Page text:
Transporting to service area

  • Use a soft bag with separate compartments, each holding a few doses only, to transport semen to the service area
  • Use a temperature-controlled, portable, semen storage box to store semen doses into the service area. Ensure insulated containers are kept between 15–19°C (59°–66°F)
  • If possible, store the container in the temperature-controlled semen cabinet so it is always at the right temperature
  • Gel packs can help buffer ambient temperatures; store these in the temperature-controlled semen cabinet so they are always at the right temperature
  • Keep containers/gel packs clean and in good condition
  • Only remove doses as they are needed for insemination, not before the catheter has been introduced
  • Always replace the lid promptly and securely

Semen shelf life

Always use semen within its specified shelf life – it's important to know precisely what the shelf life is for each batch.

Order what you need for when you need it and make sure individual doses are clearly identifiable.

Delivered semen is preserved in diluent, which supports the semen for a limited period, e.g. number of days indicated on the label, with day 1 being day of collection and day 2 being day of delivery (this may vary). Using properly stored semen within this time period helps reduce wastage and improve quality.

Agitating doses

Turning or gently rotating stored semen twice a day keeps it mixed with the protective diluent in each dose. This helps to maximise shelf life and promote sperm viability.

Remember that semen quality is compromised by rough handling, so always be gentle.

Indoor breeding: AI service

Outdoor breeding: AI service

Bungee serving technique

The bungee system is one example of a serving technique that increases labour efficiency in a loose-housed serving environment, similar to sows served in stalls, as a leave-alone system with the AI attached overhead.

Artificial insemination of a sow using the bungee serving technique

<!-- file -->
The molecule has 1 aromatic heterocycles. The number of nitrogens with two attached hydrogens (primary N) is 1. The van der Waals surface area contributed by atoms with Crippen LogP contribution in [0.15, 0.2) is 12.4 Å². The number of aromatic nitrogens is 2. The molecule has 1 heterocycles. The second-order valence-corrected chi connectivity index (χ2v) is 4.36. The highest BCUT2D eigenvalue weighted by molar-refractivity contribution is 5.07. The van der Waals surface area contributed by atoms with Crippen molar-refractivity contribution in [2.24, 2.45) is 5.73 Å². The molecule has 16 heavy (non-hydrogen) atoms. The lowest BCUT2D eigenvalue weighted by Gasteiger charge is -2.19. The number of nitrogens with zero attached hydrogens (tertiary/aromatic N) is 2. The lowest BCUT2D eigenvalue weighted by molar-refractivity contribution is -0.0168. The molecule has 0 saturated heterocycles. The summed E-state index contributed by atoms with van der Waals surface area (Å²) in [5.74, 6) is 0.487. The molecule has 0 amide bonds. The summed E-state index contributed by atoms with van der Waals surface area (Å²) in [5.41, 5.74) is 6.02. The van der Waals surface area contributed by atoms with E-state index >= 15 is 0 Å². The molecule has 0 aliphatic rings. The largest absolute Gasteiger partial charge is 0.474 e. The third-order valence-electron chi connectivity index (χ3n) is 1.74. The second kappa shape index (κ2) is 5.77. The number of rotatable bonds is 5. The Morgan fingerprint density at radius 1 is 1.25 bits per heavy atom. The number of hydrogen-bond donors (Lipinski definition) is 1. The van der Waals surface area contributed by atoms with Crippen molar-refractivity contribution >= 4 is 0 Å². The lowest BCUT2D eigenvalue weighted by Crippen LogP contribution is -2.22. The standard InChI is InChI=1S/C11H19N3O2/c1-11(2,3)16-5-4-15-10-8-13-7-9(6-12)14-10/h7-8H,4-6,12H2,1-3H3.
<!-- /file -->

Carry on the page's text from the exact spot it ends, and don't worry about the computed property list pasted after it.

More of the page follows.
Benefits of bungee serving

  • The system is simple and easy to use
  • Sows get some stimulation by the bungee
  • Multiple sows can be served by one operator
  • Time reduced by an hour a day
  • Bungee ropes are cheap and easy to get hold of
  • All staff can replicate the system, which ensures a stable service strategy all year round

Key to success

  • Make the bungees easily accessible in the serving area
  • Provide snout-to-snout contact, and check for standing heat as normal
  • Place the bungee around the sow, just in front of the back legs, and clip together using the end hooks, roughly where the spine would be
  • Make sure the bungee lies behind all functional teats
  • Make sure the bungee is tight, but not too tight that it causes discomfort. Insert catheter and attach flat pack as normal
  • Carefully attach the bungee hook to the flat pack through one of the pre-made holes in the top of the flat pack
  • With the sow still in front of the boar, the insemination will happen as normal and the AI dose will be slowly drawn into the sow
  • The flat pack and bungee can remain in situ until the dedicated rest period is over, when you can dismantle in reverse
  • Or the bungee system can be removed after the AI has drained from the catheter and the sow can remain in front of the boar for the resting period
  • It is important not to have the bungee too far up the back of the sow, so the catheter remains rounded and not too angular
  • Gilts may need extra attention during AI